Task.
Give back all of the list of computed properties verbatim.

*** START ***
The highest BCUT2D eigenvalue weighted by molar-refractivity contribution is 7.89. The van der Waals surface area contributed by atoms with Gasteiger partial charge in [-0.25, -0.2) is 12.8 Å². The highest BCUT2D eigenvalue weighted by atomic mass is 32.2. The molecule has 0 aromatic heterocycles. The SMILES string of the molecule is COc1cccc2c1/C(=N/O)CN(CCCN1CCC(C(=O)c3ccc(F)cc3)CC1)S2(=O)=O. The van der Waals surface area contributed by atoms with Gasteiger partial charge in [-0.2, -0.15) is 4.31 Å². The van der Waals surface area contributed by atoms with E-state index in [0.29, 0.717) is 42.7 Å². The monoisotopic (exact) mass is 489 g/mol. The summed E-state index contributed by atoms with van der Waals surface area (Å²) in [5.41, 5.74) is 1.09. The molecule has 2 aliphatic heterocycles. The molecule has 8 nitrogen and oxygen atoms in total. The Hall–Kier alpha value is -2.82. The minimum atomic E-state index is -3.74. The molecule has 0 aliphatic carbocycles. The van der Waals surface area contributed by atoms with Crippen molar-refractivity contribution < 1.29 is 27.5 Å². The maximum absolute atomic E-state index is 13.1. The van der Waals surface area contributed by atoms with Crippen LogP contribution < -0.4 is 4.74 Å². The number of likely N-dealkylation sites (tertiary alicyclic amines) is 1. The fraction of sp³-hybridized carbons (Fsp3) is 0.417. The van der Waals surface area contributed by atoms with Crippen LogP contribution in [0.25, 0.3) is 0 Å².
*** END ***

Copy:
The highest BCUT2D eigenvalue weighted by molar-refractivity contribution is 7.89. The van der Waals surface area contributed by atoms with Gasteiger partial charge in [-0.25, -0.2) is 12.8 Å². The highest BCUT2D eigenvalue weighted by atomic mass is 32.2. The molecule has 0 aromatic heterocycles. The SMILES string of the molecule is COc1cccc2c1/C(=N/O)CN(CCCN1CCC(C(=O)c3ccc(F)cc3)CC1)S2(=O)=O. The van der Waals surface area contributed by atoms with Gasteiger partial charge in [-0.2, -0.15) is 4.31 Å². The van der Waals surface area contributed by atoms with E-state index in [0.29, 0.717) is 42.7 Å². The monoisotopic (exact) mass is 489 g/mol. The summed E-state index contributed by atoms with van der Waals surface area (Å²) in [5.41, 5.74) is 1.09. The molecule has 2 aliphatic heterocycles. The molecule has 8 nitrogen and oxygen atoms in total. The Hall–Kier alpha value is -2.82. The minimum atomic E-state index is -3.74. The molecule has 0 aliphatic carbocycles. The van der Waals surface area contributed by atoms with Crippen molar-refractivity contribution < 1.29 is 27.5 Å². The maximum absolute atomic E-state index is 13.1. The van der Waals surface area contributed by atoms with Crippen LogP contribution < -0.4 is 4.74 Å². The number of likely N-dealkylation sites (tertiary alicyclic amines) is 1. The fraction of sp³-hybridized carbons (Fsp3) is 0.417. The van der Waals surface area contributed by atoms with Crippen LogP contribution in [0.25, 0.3) is 0 Å².